Online | Architecture

Meanwhile in Hackney

London, UK

Architectural studio Turner Works has designed a group of buildings that can support local businesses for at least 12 years, then be completely recycled

London’s Olympic Park is no stranger to temporary buildings. Many of the facilities installed for the 2012 games, including the main stadium, were designed to be dismantled when no longer needed. That tradition continues with Hackney Bridge, a new creative hub on the canal-side western edge of the park. When the site is eventually redeveloped into housing, these playful buildings – with their zigzagging roofs and primary coloured details – can be simply taken apart and rebuilt elsewhere.

The term that architect Carl Turner uses to describe this type of structure is ‘meanwhile’. For him and his studio, Turner Works, a meanwhile building is more than just a fanciful pop-up; it is a space that actively contributes to the local community, despite only having a short-term lifespan. Working with social enterprise Mark Shift, they have already proved it’s possible with the converted shipping containers of POP Brixton and the repurposed multi-storey car park, Peckham Levels. At Hackney Bridge, their third collaboration, they push the concept even further by making it work in a new-build.

The development consists of five industrial-style buildings, arranged around a series of informal courtyards. Facing the canal, the first three blocks are interlinked, providing a series of activity spaces that include a multi-purpose ‘market hall’ and an acoustically sealed performance hall. The fourth block contains workshop facilities and co-workspaces, while the fifth combines creative studios with small retail units. Tenants for these spaces are selected based on the contribution they can make to the local area, rather than by how much rent they can afford. ‘Along with a few other people, I think we’ve trailblazed a whole new way of thinking about temporary site use,’ Turner says. ‘It’s about trying to create a pull effect, where you pull in local people and talent, and you nurture it.’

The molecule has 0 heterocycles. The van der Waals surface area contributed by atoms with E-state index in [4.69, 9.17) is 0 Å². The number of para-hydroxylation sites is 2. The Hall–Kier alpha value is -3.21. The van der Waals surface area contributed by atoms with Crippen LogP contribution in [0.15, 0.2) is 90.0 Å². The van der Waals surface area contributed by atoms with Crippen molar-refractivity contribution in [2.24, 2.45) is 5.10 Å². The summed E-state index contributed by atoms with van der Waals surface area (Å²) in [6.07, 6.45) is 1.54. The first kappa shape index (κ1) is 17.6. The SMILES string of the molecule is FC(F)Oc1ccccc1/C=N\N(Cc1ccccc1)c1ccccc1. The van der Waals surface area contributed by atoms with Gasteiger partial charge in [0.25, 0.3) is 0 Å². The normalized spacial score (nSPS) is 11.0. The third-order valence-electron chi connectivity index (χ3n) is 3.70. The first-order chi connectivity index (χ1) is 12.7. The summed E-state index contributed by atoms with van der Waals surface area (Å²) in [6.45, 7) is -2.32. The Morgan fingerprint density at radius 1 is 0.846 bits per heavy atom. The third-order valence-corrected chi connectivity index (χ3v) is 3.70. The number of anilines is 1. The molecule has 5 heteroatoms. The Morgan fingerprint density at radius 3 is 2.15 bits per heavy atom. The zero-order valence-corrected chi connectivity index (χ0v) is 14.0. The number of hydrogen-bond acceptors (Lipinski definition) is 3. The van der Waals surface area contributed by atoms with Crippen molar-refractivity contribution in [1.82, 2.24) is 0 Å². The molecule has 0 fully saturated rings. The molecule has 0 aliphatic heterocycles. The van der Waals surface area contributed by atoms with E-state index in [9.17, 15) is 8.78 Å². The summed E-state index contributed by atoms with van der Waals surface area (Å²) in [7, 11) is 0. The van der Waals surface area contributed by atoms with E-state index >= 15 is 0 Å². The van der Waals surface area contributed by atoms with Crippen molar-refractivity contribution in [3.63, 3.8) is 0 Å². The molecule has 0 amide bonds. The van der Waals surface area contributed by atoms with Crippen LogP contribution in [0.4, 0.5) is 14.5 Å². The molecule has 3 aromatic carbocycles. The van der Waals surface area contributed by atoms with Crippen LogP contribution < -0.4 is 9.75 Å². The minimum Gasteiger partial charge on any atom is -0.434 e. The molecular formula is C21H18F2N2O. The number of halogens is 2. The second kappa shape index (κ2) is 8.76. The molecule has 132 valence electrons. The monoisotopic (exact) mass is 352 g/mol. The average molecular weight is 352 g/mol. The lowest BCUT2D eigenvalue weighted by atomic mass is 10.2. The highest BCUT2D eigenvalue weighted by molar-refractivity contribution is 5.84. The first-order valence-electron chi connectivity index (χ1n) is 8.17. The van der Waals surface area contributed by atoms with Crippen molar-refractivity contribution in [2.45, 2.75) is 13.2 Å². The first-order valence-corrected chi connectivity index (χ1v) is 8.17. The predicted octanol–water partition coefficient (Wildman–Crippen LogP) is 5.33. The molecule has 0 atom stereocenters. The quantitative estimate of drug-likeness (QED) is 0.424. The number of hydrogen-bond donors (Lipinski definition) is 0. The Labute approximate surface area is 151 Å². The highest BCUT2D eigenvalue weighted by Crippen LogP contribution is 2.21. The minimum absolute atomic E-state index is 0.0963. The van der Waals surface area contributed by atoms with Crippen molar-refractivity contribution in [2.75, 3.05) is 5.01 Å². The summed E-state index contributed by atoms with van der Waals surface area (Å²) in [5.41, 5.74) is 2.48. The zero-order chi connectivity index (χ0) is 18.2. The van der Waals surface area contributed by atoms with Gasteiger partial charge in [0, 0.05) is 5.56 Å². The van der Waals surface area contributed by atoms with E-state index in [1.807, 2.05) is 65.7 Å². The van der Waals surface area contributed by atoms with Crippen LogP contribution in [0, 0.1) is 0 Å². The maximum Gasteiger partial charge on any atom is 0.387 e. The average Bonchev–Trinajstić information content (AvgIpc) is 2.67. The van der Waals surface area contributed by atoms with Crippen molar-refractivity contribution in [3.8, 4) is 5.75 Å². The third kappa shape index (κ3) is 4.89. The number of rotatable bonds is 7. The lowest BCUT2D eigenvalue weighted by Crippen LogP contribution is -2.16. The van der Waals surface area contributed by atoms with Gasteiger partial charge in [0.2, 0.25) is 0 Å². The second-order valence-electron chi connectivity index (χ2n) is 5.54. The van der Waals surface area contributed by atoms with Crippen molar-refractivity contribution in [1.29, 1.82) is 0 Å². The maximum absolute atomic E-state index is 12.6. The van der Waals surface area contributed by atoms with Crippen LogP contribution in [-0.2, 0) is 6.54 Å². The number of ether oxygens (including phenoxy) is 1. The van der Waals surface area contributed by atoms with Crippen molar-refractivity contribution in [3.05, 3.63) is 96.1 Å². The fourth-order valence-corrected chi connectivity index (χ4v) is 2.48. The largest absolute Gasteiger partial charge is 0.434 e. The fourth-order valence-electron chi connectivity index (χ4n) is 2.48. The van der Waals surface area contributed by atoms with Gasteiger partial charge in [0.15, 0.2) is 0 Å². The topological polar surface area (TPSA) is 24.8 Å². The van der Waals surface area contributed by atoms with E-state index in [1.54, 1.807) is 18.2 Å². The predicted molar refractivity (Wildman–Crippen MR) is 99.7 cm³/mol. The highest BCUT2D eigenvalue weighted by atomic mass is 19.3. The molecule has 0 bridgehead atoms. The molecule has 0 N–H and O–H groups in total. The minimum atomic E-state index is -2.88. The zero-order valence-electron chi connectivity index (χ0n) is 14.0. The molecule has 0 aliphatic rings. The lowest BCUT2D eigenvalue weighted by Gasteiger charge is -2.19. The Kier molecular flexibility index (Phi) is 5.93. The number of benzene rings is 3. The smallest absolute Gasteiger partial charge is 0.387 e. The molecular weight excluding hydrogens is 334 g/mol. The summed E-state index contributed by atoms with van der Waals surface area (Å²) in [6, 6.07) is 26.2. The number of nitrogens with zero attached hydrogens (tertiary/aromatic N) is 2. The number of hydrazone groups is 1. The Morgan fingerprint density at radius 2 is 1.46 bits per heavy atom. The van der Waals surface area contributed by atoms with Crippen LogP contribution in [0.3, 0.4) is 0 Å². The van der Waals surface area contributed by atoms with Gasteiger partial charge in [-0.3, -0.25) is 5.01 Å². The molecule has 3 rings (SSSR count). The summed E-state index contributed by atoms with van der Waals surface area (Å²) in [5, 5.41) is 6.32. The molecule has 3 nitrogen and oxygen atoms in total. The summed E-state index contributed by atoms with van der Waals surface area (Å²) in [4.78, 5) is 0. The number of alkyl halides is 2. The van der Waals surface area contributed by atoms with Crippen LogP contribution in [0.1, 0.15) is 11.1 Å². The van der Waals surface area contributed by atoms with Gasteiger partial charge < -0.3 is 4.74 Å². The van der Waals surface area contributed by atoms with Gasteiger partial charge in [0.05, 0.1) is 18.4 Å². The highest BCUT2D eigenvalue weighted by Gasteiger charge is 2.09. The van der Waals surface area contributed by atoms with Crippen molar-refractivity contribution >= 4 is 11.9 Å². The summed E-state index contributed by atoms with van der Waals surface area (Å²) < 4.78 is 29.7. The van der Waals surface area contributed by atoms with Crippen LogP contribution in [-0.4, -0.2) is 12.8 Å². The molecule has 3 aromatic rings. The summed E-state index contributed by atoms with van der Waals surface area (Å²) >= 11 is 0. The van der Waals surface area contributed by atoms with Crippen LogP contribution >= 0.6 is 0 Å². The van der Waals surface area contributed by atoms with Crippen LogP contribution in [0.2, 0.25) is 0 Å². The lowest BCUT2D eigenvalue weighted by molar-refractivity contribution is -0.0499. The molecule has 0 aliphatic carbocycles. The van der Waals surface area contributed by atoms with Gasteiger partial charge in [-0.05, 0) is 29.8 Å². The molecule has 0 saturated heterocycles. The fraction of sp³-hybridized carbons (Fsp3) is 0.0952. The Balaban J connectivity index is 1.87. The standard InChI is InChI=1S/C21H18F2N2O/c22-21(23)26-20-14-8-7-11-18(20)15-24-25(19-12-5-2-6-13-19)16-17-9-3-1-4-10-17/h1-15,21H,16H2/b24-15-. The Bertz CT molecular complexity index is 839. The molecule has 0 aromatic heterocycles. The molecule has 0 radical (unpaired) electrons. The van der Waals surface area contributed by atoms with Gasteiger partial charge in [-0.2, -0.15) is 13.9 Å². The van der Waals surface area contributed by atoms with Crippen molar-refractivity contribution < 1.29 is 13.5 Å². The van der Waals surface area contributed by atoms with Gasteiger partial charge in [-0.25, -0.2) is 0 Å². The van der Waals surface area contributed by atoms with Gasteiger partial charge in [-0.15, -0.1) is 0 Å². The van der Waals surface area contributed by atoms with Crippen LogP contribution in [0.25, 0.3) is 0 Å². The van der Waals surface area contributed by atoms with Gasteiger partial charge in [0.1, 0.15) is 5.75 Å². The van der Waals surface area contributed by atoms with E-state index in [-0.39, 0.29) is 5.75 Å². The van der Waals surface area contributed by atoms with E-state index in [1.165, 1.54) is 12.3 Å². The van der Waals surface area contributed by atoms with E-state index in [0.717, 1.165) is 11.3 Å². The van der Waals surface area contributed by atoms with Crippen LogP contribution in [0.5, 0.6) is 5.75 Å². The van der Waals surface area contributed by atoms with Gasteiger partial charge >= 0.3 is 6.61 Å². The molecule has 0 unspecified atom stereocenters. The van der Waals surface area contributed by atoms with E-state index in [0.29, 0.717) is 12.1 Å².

Although Turner’s original instinct was to frame the buildings in timber, a more obviously sustainable material, engineers Structure Workshop recommended steel to give the buildings the greatest chance of being reused when the site lease runs out. ‘The worry with timber is that it twists and swells, so it doesn’t ever go back together as it was,’ the architect explains. By comparison, steel components go together like a Meccano kit of parts, bolted rather than welded to ensure they can be disassembled and reassembled just as easily.

Everything has been pared back to the absolute minimum. If it’s not needed, it’s not in the building

Other elements of the building fabric were chosen to minimise waste. Plywood was favoured over plasterboard, while the shallow raft foundations (a more light-touch alternative to piling) actually serve as interior floor finishes. Even heating systems were left out where not deemed necessary. ‘Everything has been pared back to the absolute minimum,’ says Turner. ‘If it’s not needed, it’s not in the building.’ This results in a high level of flexibility – it wouldn’t be difficult to add or remove walls, if required.

Make Shift is working with local businesses and organisations to curate a rolling programme of activities for Hackney Bridge, to ensure the site becomes a hive of activity. Set to start as soon as Covid-19 restrictions allow, they will operate alongside resident start-ups that include a microbrewery, a barbers and various food and drink outlets. The ambition is to promote a ‘stepping-stone economy’, encouraging these companies and groups to develop and move on, so as to make way for the next generation of entrepreneurs.

Turner hopes that, when the lease is eventually up, in 12 to 15 years, these buildings might be able to repeat this formula in a new location. ‘They’ve been made in a way that has genuine longevity,’ he says. Whether they are split up or find a new home together, repurposed by Make Shift or sold to a developer, what seems certain is that we will be seeing these buildings again in the future.